• Increase font size
  • Default font size
  • Decrease font size


E-mail Print PDF
In the early to mid 1960's the New York City based collective of John Cale, Tony Conrad, Angus Maclise, La Monte Young and Marian Zazeela invented a "dream music" of precise pitched drones for extreme duration.
  This music was essentially the foundation of American minimalism (and influential upon the subsequently influential Velvet Underground) and has until now gone largely unheard and unreleased due to credit/ownership conflicts. Recorded live at Young and Zazeela's NYC loft on April 25th, 1965, "Day of Niagra" is a single 31 minute piece that is unfortunately presented here in poor sound quality due to it being derived from a multi-generation tape. This is one reason Young was opposed to it's release by Table of the Elements. Cale and Conrad dominate with the continuos dueling drones of their respective viola and violin, so much so that Maclise's hand percussion and Young and Zazeela's vocals are inaudible or inconsequential. The sound is tinny, dissonant and grating with a few recorder drop outs and it all comes to a mysteriously but mercifully abrupt end. The result, at least on this disc, is neither dreamy or mesmerizing or even very interesting. The insert offers only a very brief group bio and a few quotes from Cale and Conrad, which is very disappointing considering all that could and should be said. Despite the intriguing and pioneering concepts being explored and the welcome attempt to document a bit of musical history, one has to wonder if releasing inferior quality packages such as this one does anyone any good. Hopefully Young will present better quality recordings for future release so myself and others may make a more informed judgment on this music ...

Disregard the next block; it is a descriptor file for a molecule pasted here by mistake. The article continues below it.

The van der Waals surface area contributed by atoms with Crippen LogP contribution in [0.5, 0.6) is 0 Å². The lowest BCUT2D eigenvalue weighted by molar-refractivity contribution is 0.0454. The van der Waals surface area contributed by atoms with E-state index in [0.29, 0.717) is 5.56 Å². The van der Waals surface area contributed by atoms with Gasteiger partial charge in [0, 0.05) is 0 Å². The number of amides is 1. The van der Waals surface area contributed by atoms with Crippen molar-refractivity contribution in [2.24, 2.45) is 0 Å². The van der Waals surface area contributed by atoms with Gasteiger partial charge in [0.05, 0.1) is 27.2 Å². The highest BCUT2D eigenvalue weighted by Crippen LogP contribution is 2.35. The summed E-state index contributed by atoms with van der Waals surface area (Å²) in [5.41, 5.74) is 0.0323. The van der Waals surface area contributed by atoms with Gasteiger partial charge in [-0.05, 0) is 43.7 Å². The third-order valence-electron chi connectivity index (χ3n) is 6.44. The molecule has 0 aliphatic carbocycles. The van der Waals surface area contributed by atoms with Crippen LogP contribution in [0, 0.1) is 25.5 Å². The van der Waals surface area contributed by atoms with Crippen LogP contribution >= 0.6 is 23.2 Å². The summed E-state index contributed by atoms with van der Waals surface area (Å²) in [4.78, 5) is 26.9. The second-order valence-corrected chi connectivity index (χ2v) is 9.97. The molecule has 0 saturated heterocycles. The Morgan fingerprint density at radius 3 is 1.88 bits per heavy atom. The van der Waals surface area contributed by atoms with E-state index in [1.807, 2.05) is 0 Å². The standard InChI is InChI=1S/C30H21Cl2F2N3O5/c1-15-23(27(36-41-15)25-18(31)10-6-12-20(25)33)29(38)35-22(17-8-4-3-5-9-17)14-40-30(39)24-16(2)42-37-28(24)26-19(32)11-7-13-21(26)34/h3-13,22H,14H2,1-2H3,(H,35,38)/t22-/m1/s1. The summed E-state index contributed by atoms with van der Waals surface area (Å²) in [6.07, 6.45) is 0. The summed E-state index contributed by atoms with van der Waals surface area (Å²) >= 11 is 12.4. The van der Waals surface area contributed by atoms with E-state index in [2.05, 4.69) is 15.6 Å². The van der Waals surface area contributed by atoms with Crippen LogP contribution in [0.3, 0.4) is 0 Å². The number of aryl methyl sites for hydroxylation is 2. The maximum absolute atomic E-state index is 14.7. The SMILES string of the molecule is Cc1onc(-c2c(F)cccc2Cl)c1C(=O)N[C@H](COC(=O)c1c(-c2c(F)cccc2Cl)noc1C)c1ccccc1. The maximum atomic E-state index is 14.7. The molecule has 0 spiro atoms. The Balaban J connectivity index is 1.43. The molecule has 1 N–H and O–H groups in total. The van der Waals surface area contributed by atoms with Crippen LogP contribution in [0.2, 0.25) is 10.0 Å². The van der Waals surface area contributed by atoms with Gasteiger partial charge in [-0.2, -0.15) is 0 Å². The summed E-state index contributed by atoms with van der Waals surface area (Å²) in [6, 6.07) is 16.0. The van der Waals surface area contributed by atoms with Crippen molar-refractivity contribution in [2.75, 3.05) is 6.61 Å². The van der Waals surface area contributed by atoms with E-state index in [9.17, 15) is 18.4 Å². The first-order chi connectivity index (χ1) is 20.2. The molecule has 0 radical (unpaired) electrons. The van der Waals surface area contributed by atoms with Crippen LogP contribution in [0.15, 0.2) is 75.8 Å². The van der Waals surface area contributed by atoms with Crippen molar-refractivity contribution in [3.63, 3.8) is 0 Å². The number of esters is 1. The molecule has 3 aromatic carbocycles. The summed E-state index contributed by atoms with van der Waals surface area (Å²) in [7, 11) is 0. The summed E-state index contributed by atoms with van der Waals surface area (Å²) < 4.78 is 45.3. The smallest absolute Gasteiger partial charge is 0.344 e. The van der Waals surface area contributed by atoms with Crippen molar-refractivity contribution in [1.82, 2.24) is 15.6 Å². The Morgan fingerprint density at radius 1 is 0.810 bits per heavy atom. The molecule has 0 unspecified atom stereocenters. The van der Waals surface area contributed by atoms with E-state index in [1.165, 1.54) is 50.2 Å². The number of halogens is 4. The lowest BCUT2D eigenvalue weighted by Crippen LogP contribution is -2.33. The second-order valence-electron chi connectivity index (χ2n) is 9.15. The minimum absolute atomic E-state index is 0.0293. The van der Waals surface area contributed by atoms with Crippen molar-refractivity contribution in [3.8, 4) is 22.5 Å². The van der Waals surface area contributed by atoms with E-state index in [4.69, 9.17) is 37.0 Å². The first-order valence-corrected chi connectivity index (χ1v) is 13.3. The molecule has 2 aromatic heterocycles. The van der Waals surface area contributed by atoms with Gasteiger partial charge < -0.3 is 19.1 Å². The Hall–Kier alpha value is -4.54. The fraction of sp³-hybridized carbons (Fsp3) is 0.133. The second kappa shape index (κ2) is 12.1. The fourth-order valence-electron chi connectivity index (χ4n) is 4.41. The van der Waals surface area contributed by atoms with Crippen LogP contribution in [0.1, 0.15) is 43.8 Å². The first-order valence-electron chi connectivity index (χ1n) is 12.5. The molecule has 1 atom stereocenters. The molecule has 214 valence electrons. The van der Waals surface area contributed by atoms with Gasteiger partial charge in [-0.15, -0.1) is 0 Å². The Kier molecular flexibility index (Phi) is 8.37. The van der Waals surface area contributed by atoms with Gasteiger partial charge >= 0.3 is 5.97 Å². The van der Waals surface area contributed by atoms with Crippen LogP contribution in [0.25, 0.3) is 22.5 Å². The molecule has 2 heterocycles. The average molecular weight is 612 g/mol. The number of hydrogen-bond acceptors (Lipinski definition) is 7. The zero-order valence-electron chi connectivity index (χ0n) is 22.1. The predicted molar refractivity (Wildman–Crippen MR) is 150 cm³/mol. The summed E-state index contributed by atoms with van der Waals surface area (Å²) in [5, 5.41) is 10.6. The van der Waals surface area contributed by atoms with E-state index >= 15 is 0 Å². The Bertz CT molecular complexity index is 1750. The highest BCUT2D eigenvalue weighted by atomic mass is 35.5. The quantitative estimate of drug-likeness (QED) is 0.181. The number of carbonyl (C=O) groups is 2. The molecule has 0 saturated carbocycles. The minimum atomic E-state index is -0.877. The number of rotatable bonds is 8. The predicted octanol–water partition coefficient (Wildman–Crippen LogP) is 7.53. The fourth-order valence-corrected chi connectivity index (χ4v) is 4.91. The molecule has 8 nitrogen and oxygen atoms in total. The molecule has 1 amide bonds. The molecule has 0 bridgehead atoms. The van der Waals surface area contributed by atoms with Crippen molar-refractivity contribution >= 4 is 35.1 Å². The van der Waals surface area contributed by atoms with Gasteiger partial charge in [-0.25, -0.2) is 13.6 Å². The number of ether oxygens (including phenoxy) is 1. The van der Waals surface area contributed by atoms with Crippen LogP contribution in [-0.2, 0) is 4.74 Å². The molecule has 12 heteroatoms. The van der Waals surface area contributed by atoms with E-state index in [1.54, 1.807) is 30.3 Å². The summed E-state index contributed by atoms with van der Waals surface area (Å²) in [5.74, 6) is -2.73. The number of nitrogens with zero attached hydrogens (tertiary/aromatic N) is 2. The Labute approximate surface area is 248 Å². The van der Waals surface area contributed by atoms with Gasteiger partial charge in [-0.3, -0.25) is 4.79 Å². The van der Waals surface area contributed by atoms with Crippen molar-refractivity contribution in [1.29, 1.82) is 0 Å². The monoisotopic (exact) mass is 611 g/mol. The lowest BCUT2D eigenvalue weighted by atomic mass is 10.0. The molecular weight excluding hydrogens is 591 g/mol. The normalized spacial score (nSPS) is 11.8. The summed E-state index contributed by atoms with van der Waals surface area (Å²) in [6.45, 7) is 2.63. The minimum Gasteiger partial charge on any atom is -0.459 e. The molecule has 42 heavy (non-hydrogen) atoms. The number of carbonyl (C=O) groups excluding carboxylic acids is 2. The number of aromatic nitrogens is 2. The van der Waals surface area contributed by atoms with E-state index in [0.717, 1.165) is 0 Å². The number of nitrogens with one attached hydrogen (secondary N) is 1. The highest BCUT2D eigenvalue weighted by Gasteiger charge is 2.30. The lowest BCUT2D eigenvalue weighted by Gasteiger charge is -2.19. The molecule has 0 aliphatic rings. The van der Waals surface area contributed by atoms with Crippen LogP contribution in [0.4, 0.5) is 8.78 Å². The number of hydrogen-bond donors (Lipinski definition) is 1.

Last Updated on Sunday, 21 August 2005 05:44  


Donate towards our web hosting bill!
		at the iTunes store